But while he didn’t break camp with the Shorebirds in April, Schuh came along just after Memorial Day and joined the team from extended spring. And once he shook off the rust of pitching in real games and got his ERA into the twos, it has stayed there. Despite not being a classic power relief pitcher based on his strikeout rate and number of hits allowed, Max has been effective when it counts.
His best asset seems to be his control, as Schuh has walked just 13 batters in 41 professional innings to date; on the other hand, he has given up over a hit per inning over that timespan. That trend has abated over the last few weeks, though, with the exception of a poor outing Max had at West Virginia. If he can get himself under a hit per inning, it will move him onto the Orioles’ radar screen.
As I stated above, Max seems to be on that proverbial schedule a prospect out of college has – the first pro season in the advanced rookie league, followed by a full-season squad the next year. Granted, Schuh is a year older than average for this level but it’s the expected career point, and he’s pitched well enough – particularly as a lefty – to merit a step up next season. Since Schuh has been groomed thus far exclusively as a reliever, he could end up being one of those pitchers known as LOOGYs – left-handed one-out guys. They come on to face a left-handed batter or two late in the game and they seem to last in the game forever, or at least into their forties.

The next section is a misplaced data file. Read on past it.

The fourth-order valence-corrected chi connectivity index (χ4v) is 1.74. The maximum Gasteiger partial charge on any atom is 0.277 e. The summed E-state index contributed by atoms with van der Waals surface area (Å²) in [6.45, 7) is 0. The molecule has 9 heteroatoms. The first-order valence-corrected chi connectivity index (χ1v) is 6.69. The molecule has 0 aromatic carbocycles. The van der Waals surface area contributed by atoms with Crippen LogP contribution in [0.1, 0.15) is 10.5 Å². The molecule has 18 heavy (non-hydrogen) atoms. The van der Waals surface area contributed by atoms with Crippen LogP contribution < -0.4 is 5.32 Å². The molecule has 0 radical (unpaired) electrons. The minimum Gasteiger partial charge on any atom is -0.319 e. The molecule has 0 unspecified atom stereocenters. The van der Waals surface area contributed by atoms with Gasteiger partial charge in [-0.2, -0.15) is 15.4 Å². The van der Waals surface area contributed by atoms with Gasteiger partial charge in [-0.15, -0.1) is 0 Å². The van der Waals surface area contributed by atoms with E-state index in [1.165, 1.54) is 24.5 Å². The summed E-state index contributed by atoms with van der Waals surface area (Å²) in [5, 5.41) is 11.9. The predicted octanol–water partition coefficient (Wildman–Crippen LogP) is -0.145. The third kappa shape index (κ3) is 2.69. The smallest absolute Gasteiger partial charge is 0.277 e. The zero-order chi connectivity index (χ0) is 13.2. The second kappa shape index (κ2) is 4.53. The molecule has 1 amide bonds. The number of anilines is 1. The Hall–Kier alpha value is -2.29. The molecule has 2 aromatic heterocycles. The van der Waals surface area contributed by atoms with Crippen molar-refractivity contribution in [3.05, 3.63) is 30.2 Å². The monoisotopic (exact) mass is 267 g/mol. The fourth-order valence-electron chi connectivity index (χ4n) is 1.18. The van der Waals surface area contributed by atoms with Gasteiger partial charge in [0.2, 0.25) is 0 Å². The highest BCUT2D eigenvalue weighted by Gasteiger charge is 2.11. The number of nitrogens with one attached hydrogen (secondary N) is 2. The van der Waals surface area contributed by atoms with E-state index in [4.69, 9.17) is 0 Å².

I have no idea if that’s the career Schuh will have, but the fact he turns in generally consistent performances each time out bodes well for his future.
Considering that Cam Kneeland came into the season with precisely two games played in the previous 18 months, it was little surprise he got off to a somewhat slow start, hitting only .191 as May came to a close. But the injury to Jomar Reyes back in June allowed Kneeland to play every day and the average began to climb – now he’s hitting a solid .258 with 4 homers, 47 knocked in, and a .728 OPS. And don’t look now, but he is second on the team in games played behind Elier Leyva with 88. In this season of attrition, one can call Kneeland a survivor.